4. Stanford isn't as good? They have an entire institute devoted to materials and catalysis... check out SUNCAT at SLAC: http://suncat.slac.stanford.edu/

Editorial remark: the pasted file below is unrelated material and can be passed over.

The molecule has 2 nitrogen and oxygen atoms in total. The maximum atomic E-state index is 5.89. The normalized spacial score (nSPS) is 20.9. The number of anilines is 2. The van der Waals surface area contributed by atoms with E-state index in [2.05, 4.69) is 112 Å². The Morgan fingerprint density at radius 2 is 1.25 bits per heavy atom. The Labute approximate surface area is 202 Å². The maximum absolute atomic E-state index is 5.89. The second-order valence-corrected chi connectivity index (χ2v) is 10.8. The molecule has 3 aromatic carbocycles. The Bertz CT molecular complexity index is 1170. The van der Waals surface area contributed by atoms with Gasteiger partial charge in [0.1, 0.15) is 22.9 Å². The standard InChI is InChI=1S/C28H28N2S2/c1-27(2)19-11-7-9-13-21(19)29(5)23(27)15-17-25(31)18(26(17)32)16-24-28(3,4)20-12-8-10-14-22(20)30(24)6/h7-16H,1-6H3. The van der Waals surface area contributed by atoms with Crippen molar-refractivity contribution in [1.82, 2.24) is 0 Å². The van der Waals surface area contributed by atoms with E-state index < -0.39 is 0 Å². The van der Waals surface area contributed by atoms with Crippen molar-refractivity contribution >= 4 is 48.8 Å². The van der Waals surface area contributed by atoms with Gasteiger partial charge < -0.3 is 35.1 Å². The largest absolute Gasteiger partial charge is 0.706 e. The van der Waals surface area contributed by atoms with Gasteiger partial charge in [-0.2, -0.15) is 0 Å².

5. I think you're making a lot of unfounded assumptions here, but what do I know? I'm only a fourth-year at Harvard.